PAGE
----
School District faces tough battle over tax referendum
STORY BY EILEEN KELLEY, (Week of July 12, 2012)
Absent from the groves of colorful election-year signs that have sprung up on street corners are any urging a “Yes” vote on the only referendum on the August primary ballot.
The Indian River County School District wants voters to OK a measure to raise about $32.7 million in property taxes over the next four years, but it can't actively campaign.
School officials contend they are not seeking a tax increase. Instead, they call it a tax millage continuation referendum, and say that by voting for it, residents won’t be raising their taxes, simply extending a tax that is otherwise scheduled to expire.
That argument doesn't sway opponents who say the measure is plain and simply a tax increase.
"The referendum is pretty easy for taxpayers,” said Glenn Heran, the president of the Indian River Taxpayers Association. “The board is opposed to any new taxes, and that is precisely what it is. The school board may say, ‘No it’s a replacement of a tax,’ but in the absence of a tax, with this, it is a new tax.”
The district's top administrator argues the taxes are needed because the recession brought lower property values, erasing millions in tax revenues.
Under the school plan, the referendum would replace millage-for-millage a 1990 measure that allowed for the construction of schools and 2010 tax levy increase that spared the jobs of 31 art, music physical education teachers as well as provided text books. Both levies are set to expire on June 30th, 2013.
If this year’s measure passes, Superintendent Fran Adams said the money will continue to fund those 31 positions and allow the district to buy textbooks and upgrade computer systems.
"We cannot go out and say, ‘Vote for this,’ but we can go out to the public and say, ‘We want you to be informed as you go to the polls,’” Adams said.
The last time residents were asked to approve a school district tax increase, just over 60 percent of the voters agreed to the boost when the measure was billed as a critical needs levy.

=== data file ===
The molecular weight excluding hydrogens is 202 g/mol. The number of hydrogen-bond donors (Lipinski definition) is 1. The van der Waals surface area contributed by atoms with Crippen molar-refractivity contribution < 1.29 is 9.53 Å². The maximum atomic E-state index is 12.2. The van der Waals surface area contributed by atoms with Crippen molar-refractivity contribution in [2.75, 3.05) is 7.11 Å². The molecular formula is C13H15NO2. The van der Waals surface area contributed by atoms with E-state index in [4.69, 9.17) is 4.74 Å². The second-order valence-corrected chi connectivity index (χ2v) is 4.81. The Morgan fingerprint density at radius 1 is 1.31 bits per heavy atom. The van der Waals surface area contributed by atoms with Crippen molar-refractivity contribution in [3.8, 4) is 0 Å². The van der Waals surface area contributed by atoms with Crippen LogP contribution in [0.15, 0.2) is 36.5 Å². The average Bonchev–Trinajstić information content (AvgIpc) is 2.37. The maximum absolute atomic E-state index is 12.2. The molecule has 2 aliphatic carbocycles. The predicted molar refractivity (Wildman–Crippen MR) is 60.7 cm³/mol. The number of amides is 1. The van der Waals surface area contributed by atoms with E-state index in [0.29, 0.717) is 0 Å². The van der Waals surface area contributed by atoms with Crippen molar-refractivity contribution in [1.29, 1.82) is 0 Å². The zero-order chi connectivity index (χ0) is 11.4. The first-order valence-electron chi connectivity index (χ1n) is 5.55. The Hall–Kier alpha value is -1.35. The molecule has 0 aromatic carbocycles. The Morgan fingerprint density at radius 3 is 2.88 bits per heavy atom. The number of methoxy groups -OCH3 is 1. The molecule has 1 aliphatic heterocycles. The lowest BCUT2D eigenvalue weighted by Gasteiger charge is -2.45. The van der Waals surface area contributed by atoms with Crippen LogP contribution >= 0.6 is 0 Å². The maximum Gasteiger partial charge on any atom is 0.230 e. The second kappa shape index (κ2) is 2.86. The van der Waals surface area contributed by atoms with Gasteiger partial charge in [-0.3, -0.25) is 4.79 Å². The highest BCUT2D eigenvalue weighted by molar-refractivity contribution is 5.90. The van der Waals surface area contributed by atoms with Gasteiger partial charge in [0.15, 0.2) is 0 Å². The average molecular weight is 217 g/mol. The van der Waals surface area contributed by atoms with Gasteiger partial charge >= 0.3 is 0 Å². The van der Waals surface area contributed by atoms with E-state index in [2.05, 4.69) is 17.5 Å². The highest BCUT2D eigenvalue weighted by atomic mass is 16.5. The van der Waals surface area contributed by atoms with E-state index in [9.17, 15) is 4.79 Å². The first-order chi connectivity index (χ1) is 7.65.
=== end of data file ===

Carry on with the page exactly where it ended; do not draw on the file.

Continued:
But the 8,215 voters on the barrier island who voted on that measure in 2010 weren’t as eager to see their taxes increase as supporters on the mainland. The measure received just 52.6 percent support on the island.
This year it’s anyone’s guess.
As it stands now, homeowners with a taxable home value of a home $400,000 – minus the homestead exemption – pay $2,895.50 in school taxes.
Regardless of whether the Aug. 14 referendum passes, the tax rate for the school district is set to go up as the state forces it to come up with more local funding, school officials said recently.
One group that won’t be throwing its support behind the tax referendum is the Indian River Taxpayers Association.
"Why give more tax dollars to a system that is clearly inefficient?” said Heran. “The answer is no.”
Adams and her Assistant Superintendent Carter Morrison spoke to Heran’s group in an attempt to persuade them of the need, but Heran and others said it didn't work.
"Not this time,” Heran said.
Heran said when he asked for a show of supports for his position no one spoke against it.
"What more can you say? The board needs to tighten its belt. It needs to focus on education and it needs to focus on costs. We are all in the same boat (belt-tightening mode) and just because you happen to run a government doesn’t mean that you are a separate class of citizens and can operate outside of the paradigm.”